Poor Beaujolais…this southern most sub-region of Burgundy continues to not get the credit that it deserves. While it is the darling of wine writers and sommeliers, there just still seems to be confusion. Let’s clear that up once and for all…the star grape down here is Gamay, and it creates very interesting wines when grown on the granite slopes of northern Beaujolais. The sites here are named according to their village and often referred to as Crus. There are ten in total, and each has its own personality.
With the new year comes resolutions right? Or at least intentions! Usually centered around a healthier lifestyle – mostly food and exercise. But perhaps drinking “cleaner” might also be on your radar.
Clean has definitely become a buzz word in the wine world over the past year alongside natural, raw, etc. But what exactly does “clean” wine imply and better yet how can you find it?
When we use the term “clean” in regards to eating it has come to mean a diet that probably avoids processed foods and most likely seeks out organic, naturally created ingredients. In the world of wine, “clean” seems to be taking on a similar direction with a preference for natural farming methods but also “minimal intervention in the cellar. “
Well if you don’t work in the wine world you certainly might wonder what in the hell that last phrase means. Simply put, folks often say it means not altering wine’s natural state too much. More specifically it has come to mean using lower amounts of sulfur dioxide.
I know sulfur dioxide sounds scary, but in reality it is simply a preservative used in many foods (like fruit juices and dried fruits.) It also protects wine from various microbiological problems. It also sounds a lot like sulfites – which are related but not exactly the same thing. Sulfites are actually a bi-product of fermentation so all wine has sulfites to some degree.
Could certain folks be more sensitive to sulfur dioxide than others – certainly! Hence, the interest in natural/raw/clean wine and claims like: “This wine won’t give you a headache!”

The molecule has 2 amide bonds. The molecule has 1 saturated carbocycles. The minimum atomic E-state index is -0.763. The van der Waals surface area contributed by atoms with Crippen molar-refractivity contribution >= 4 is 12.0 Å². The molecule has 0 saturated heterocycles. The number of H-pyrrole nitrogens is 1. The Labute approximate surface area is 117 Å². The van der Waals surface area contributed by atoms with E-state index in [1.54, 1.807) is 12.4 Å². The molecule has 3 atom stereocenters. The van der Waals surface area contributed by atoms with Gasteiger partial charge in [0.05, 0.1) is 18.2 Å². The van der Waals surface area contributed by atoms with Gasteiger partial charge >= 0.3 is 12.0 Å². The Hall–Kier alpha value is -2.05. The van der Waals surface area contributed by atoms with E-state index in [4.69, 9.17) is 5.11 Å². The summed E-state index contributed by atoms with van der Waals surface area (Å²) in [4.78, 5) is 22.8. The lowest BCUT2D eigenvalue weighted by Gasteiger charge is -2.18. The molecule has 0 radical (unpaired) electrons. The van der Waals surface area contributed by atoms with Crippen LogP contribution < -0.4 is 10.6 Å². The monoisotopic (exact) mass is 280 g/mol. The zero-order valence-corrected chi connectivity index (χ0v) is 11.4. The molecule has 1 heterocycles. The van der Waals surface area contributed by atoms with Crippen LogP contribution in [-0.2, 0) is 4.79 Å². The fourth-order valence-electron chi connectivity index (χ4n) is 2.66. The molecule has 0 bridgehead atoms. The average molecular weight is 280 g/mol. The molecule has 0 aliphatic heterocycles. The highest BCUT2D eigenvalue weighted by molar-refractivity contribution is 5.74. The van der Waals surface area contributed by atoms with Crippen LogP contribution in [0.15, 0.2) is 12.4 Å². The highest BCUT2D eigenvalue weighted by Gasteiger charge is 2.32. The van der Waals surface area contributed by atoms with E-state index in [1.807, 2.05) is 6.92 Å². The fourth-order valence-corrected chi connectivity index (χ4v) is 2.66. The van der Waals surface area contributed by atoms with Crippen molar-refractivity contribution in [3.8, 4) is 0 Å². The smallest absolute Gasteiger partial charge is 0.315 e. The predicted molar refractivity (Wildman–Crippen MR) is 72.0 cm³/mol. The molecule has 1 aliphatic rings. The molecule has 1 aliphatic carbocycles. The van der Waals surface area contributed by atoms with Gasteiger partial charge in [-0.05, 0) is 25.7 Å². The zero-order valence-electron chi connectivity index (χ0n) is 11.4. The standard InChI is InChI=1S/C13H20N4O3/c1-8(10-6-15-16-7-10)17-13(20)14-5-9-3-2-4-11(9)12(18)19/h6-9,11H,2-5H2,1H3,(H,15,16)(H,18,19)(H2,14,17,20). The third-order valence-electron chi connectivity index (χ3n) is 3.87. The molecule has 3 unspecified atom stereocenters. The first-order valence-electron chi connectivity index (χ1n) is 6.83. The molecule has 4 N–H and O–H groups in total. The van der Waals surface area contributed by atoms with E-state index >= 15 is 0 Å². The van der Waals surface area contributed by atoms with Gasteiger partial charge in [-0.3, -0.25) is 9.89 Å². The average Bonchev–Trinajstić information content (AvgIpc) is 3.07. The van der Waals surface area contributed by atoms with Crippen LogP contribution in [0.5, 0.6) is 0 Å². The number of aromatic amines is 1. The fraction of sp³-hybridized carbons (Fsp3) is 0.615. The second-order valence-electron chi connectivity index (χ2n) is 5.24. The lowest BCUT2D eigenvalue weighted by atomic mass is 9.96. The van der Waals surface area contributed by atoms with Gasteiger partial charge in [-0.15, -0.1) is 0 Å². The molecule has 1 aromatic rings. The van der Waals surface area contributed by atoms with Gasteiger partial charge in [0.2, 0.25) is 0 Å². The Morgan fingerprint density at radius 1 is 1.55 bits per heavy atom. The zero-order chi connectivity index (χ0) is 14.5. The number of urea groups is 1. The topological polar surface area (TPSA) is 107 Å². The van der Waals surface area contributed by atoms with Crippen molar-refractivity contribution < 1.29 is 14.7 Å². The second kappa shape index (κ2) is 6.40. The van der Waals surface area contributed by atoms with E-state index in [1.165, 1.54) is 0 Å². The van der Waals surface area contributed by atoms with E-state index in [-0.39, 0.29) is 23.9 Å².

While I personally believe that if you drink enough of any alcoholic beverage you will probably have a headache, I do feel like I never get that “half glass headache” from natural wines.
Okay so enough nerdy stuff – how do you find such wines? Well some mail order companies are certainly jumping on the natural wine bandwagon and offering subscriptions. But the reality is most small wine shops probably have at least a few wines that are lower in sulfur dioxide additions and hopefully a lot of wines that are farmed sustainably. So, no need to ship these wines in – just go talk to your friendly wine merchant! You can also be on the lookout for certain importers that specialize in natural wines. On the back label of the bottle look for names like Louis Dressner, Selection Massale, Jenny & Francois, and Brazos (to name a few!) Also, check out one of my favorite wine regions — Beaujolais, specifically Cru Beaujolais — tons of natural wines there!
P.S. There are no labeling regulations just yet for natural wines, but you will see many wines labeled with various eco-friendly certifications like Demeter (for biodynamically farmed.) When a wine is labeled “certified organic” in the United States it does mean that there is just about zero added sulfur dioxide.
Okay it’s the one week of the year when I can talk Champagne for days on end – hallelujah! And I know the issue with Champagne beyond this week is that it’s pricey. And you need a primer to read the labels!